We had a rather special guest(s) in the office for a tasting and as he came from Bordeaux we couldn’t serve him anything from that fine region.

Instead we served the above wines but not before we started with Delamotte Blanc de Blancs 2002 which is drinking superbly now, just the beginning of a bit of biscuit appearing but essentially still focussed and fine with a linear drive. If you own any then you’ve done well to keep it, just let me know if you need a “hand” drinking it.

We then went for Chevalier-Montrachet Grand Cru 2009 from Domaine Leflaive which was both very much a Chevalier and very much not a 2009. Real focus and saline, slight reduction but tightly wound. No goey-ness here which was good. Opening white Burgundy can be a game of roulette and I would still recommend a read of the guest post by my colleague Sara on premox. The wine got better in glass and the remnants smelt lovely, white fruits.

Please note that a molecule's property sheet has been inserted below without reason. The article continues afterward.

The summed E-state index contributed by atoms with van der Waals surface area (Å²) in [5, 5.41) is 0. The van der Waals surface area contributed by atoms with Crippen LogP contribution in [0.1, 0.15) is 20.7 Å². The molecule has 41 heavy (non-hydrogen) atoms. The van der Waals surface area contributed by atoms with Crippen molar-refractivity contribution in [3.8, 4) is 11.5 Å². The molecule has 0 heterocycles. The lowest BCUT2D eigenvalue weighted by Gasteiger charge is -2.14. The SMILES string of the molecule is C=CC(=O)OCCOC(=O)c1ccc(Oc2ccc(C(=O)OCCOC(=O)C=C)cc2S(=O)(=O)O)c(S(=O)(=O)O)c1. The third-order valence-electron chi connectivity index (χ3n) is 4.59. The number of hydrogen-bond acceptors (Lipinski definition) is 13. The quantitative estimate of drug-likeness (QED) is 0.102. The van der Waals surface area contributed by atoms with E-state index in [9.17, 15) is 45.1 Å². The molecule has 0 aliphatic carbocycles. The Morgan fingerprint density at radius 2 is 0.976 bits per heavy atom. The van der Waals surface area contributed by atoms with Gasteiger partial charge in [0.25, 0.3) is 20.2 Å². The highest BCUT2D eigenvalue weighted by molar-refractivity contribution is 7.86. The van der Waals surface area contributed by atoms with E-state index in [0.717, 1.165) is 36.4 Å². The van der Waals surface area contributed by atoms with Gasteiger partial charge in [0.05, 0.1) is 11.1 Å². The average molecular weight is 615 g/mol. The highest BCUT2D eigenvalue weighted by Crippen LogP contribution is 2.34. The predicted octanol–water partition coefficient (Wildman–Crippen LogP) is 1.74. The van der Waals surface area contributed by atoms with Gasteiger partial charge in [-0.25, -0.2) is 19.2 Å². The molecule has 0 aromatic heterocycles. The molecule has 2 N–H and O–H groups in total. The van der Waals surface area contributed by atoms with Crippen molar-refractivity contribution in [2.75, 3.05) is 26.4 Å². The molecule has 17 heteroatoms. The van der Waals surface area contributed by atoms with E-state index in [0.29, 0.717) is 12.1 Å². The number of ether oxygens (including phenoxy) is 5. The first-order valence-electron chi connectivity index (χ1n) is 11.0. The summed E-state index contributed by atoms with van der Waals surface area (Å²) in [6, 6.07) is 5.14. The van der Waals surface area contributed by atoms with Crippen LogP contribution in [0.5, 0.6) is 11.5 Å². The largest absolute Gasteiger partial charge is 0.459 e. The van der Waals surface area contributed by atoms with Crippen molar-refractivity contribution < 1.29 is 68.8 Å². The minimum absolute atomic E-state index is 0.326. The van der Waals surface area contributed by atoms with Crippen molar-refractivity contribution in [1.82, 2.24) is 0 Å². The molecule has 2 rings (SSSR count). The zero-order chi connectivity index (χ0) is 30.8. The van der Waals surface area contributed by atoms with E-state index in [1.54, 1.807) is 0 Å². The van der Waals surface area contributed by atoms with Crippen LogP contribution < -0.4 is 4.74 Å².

So to the reds, the Vosne-Romanee 1er Cru Cuvee Duvault-Blochet 2006 from DRC is a wine I last had here – it showed just as well this time but a little more focussed and a little less rich, slightly less 2006 ish you could say. Lovely elegance and drive with a core of darker red fruits and a real lift, clearly a wine with a long future but certainly not a waste to drink it now. Obviously always a bit of a treat given the name of this blog!

Soldera 2008 – was next up and not a wine our visitors knew. I last tasted it here, on a brilliant visit to Case Basse (mind you they all tend to be). The wine has such incredibly purity with slight spice behind that and a wonderful energy. There is a salinity that makes it just about the most drinkiably moreish wine I know. I am biased, and I’ve said this before, but I really don’t think anyone gets near Gianfranco when it comes to Purity from Sangiovese.

Our final wine was Corney & Barrow 2010 Sauternes which comes from an address that stands up well in this company and I am saying no more than that…if only everyday was like this…